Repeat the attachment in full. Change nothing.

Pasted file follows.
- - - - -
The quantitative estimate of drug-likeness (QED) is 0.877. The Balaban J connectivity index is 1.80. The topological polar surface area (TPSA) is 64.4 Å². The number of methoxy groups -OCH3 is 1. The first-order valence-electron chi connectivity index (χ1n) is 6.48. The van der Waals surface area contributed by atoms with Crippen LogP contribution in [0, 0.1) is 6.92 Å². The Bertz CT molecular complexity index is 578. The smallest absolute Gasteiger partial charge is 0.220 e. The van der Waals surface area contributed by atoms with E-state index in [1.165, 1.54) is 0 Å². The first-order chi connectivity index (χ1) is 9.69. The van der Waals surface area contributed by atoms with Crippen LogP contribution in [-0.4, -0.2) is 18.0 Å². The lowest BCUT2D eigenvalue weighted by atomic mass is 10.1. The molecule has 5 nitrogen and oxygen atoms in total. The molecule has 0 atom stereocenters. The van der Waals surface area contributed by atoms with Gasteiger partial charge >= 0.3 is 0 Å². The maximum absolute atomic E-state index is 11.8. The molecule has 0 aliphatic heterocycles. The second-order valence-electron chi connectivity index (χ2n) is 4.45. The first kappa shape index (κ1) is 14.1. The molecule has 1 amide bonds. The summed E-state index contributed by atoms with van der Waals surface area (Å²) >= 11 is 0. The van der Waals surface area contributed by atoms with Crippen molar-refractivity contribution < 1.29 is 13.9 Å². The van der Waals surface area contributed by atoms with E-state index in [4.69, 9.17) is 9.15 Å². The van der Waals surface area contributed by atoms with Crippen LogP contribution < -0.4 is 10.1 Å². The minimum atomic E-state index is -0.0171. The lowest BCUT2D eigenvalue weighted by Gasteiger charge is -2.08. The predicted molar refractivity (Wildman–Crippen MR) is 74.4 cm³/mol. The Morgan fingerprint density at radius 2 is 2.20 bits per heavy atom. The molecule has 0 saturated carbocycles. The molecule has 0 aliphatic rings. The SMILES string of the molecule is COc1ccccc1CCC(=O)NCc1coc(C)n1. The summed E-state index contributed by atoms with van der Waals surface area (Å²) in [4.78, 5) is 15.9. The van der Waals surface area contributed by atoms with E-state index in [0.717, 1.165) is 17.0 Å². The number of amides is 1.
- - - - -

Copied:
The quantitative estimate of drug-likeness (QED) is 0.877. The Balaban J connectivity index is 1.80. The topological polar surface area (TPSA) is 64.4 Å². The number of methoxy groups -OCH3 is 1. The first-order valence-electron chi connectivity index (χ1n) is 6.48. The van der Waals surface area contributed by atoms with Crippen LogP contribution in [0, 0.1) is 6.92 Å². The Bertz CT molecular complexity index is 578. The smallest absolute Gasteiger partial charge is 0.220 e. The van der Waals surface area contributed by atoms with E-state index in [1.165, 1.54) is 0 Å². The first-order chi connectivity index (χ1) is 9.69. The van der Waals surface area contributed by atoms with Crippen LogP contribution in [-0.4, -0.2) is 18.0 Å². The lowest BCUT2D eigenvalue weighted by atomic mass is 10.1. The molecule has 5 nitrogen and oxygen atoms in total. The molecule has 0 atom stereocenters. The van der Waals surface area contributed by atoms with Gasteiger partial charge >= 0.3 is 0 Å². The maximum absolute atomic E-state index is 11.8. The molecule has 0 aliphatic heterocycles. The second-order valence-electron chi connectivity index (χ2n) is 4.45. The first kappa shape index (κ1) is 14.1. The molecule has 1 amide bonds. The summed E-state index contributed by atoms with van der Waals surface area (Å²) >= 11 is 0. The van der Waals surface area contributed by atoms with Crippen molar-refractivity contribution < 1.29 is 13.9 Å². The van der Waals surface area contributed by atoms with E-state index in [4.69, 9.17) is 9.15 Å². The van der Waals surface area contributed by atoms with Crippen LogP contribution < -0.4 is 10.1 Å². The minimum atomic E-state index is -0.0171. The lowest BCUT2D eigenvalue weighted by Gasteiger charge is -2.08. The predicted molar refractivity (Wildman–Crippen MR) is 74.4 cm³/mol. The Morgan fingerprint density at radius 2 is 2.20 bits per heavy atom. The molecule has 0 saturated carbocycles. The molecule has 0 aliphatic rings. The SMILES string of the molecule is COc1ccccc1CCC(=O)NCc1coc(C)n1. The summed E-state index contributed by atoms with van der Waals surface area (Å²) in [4.78, 5) is 15.9. The van der Waals surface area contributed by atoms with E-state index in [0.717, 1.165) is 17.0 Å². The number of amides is 1.